- Alex Landine
Rebecca Thomas, Halifax’s poet laureate, went to A Tribe Called Red’s concert on Friday. She is a huge fan of their music, which blends electronic beats with aboriginal drumming and singing.
While waiting at the bar to get a drink, she sees three folks with war paint on their faces. After giving them a double take, Thomas approaches these people with a few Indigenous friends by her side. “We try to be nice, and said ‘Hey, you might not be aware, but what you have on your face is really disrespectful. This isn’t war, this is a concert. You should probably go wash your face,'” she recalls saying. The people got angry, and defensive, demanding to see Thomas’ status card. “I just had to walk away, because they weren’t going to do it.”
Thomas initially wrote a Facebook status expressing her frustration, eventually leading her to write a poem about the experience. She titled it "RedFace."
“We’re constantly coming up against a world of colonialism; a world of oppression,” Thomas said over the phone. “It’s frustrating, and it’s heartbreaking at the same time.”
Members of A Tribe Called Red have been quoted numerous times speaking out against cultural appropriation. The group posted Thomas’ CBC interview and poem reading on their Facebook page yesterday: “It is NOT okay to make "fun" of us. Shout out to Rebecca Thomas,” they wrote.
Thomas hopes people will learn a lesson from her poem.
“Don’t question, don’t ask us to prove to you why we find it offensive; you don’t have that right,” she said. “One day it would be nice if people could respect us, and believe us when we speak about our truth."
"RedFace" by Rebecca Thomas
I've got a good one.
Johnny Depp, Rooney Mara, and a Cleveland Indians fan walk into a bar...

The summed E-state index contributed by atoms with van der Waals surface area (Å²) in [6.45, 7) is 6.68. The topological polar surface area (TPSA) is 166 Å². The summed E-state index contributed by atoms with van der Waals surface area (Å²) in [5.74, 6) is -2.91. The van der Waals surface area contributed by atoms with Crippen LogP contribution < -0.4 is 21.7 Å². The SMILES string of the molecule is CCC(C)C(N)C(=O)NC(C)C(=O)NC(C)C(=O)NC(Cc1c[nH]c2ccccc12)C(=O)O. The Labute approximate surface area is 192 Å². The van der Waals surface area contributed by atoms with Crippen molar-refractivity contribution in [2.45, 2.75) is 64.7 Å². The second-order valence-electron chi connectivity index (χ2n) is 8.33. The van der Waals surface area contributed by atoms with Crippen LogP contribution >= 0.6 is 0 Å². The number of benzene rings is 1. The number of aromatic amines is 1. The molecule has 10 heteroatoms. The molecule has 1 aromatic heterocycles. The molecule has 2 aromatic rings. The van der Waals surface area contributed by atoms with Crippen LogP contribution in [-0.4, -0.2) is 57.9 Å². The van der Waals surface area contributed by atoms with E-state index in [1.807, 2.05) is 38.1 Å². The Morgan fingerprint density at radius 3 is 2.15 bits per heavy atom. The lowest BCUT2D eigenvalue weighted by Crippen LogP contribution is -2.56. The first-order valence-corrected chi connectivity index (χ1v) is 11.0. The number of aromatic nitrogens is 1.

*smiles at audience*Just kidding! It's not funny.
Let's just call it misplaced cultural appreciation,
Instead of blatantly obvious racism.
Criticisms of sensitivity are severe so I've decided to turn it on its ear! This year for Halloween,
Wait for it...it will score some serious points in the party scene,
I'm going to honour my ancestry and go as my great great grandmother,
A genuine full blooded Caucasian princess.
But not to excess.
Just a tasteful amount of Starbucks pumpkin spice, a messy top knot,
And a Navajo printed Urban Outfitters dress!
I've accessorized it with Coachella tickets!
But no headdress.
I know that’s racist.
I read Huffington Post in excess.
Are you offended yet?
Let's make it all better with a Twitter apology, clasped hands emoji, and the hashtag #blessed.
I bet you’re miffed.
You should be.
What I did wasn't cool.
So let me school you in your misplaced anger at the frustrated Native instead of the war paint wearer.
See, we lived through centuries of genocidal terror.
Catastrophic errors from simply being born brown in the legacy of the crown.
You? You doubled down on your privilege when you demanded to see our cards,
Inflicted and reopened generations of scars because you were called out for your racist garb of colours on your face.
Even poorer taste given the main act on stage.
Do you think that Tribe Called Red are just a couple of Indians in a phase?
On some sort of display?
The few who broke free of the colonial cage?
Can you see why I'm enraged?
It's a shame that you chose the poet laureate to engage.
Because I don't pull punches when I play this game.
Our women go missing,
Our men shot and killed because they sought help for a tire's derimming.
GoFundMe pages paint the shooter as the victim.
His story prioritized when accounts are conflicting.
Did you know we've never had an L'nu hold the INAC minister's position?
So on the inside,
My war paint is dripping.
Pooling into my spirit,
I'm sipping the fire.
I am the physical embodiment to contrast the “Native Inspired.”
I will not tread lightly.
I came armed to fight, you see.
Two degrees and enough community backing,
I will line up with my brothers and sisters to send you packing.
Because we are done with your attacking.
This is Turtle Island.
After centuries of being repressed.
You owe us a debt.
You can go wash your face now.
And pay us your respects.